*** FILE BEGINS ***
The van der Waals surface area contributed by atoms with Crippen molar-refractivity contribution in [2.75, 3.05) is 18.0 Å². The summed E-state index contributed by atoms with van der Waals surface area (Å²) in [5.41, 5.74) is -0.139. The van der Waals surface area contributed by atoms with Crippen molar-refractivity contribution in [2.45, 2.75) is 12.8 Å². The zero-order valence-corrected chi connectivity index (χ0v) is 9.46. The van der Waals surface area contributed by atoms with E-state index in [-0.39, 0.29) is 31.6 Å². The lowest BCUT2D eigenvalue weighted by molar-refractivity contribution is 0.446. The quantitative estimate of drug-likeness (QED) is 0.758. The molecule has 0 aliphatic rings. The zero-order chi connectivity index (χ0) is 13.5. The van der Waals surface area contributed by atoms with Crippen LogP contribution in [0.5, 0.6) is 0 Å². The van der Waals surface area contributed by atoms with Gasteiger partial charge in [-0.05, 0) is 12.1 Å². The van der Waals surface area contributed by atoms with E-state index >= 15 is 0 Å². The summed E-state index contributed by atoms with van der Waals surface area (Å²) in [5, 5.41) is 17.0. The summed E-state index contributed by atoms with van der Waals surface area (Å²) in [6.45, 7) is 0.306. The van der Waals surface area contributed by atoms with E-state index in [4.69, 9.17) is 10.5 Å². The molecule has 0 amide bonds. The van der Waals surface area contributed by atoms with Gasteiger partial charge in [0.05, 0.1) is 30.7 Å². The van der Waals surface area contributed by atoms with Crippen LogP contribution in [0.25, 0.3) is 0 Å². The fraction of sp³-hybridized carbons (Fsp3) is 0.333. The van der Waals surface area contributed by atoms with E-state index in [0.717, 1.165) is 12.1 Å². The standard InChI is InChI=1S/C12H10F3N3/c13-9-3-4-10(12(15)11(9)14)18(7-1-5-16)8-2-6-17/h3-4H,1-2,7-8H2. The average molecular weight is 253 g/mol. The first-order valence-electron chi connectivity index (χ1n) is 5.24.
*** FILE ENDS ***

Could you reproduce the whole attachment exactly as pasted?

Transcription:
The van der Waals surface area contributed by atoms with Crippen molar-refractivity contribution in [2.75, 3.05) is 18.0 Å². The summed E-state index contributed by atoms with van der Waals surface area (Å²) in [5.41, 5.74) is -0.139. The van der Waals surface area contributed by atoms with Crippen molar-refractivity contribution in [2.45, 2.75) is 12.8 Å². The zero-order valence-corrected chi connectivity index (χ0v) is 9.46. The van der Waals surface area contributed by atoms with E-state index in [-0.39, 0.29) is 31.6 Å². The lowest BCUT2D eigenvalue weighted by molar-refractivity contribution is 0.446. The quantitative estimate of drug-likeness (QED) is 0.758. The molecule has 0 aliphatic rings. The zero-order chi connectivity index (χ0) is 13.5. The van der Waals surface area contributed by atoms with Crippen LogP contribution in [0.5, 0.6) is 0 Å². The van der Waals surface area contributed by atoms with Gasteiger partial charge in [-0.05, 0) is 12.1 Å². The van der Waals surface area contributed by atoms with E-state index >= 15 is 0 Å². The summed E-state index contributed by atoms with van der Waals surface area (Å²) in [5, 5.41) is 17.0. The summed E-state index contributed by atoms with van der Waals surface area (Å²) in [6.45, 7) is 0.306. The van der Waals surface area contributed by atoms with E-state index in [4.69, 9.17) is 10.5 Å². The molecule has 0 amide bonds. The van der Waals surface area contributed by atoms with Gasteiger partial charge in [0.05, 0.1) is 30.7 Å². The van der Waals surface area contributed by atoms with Crippen LogP contribution in [0.25, 0.3) is 0 Å². The fraction of sp³-hybridized carbons (Fsp3) is 0.333. The van der Waals surface area contributed by atoms with E-state index in [0.717, 1.165) is 12.1 Å². The standard InChI is InChI=1S/C12H10F3N3/c13-9-3-4-10(12(15)11(9)14)18(7-1-5-16)8-2-6-17/h3-4H,1-2,7-8H2. The average molecular weight is 253 g/mol. The first-order valence-electron chi connectivity index (χ1n) is 5.24.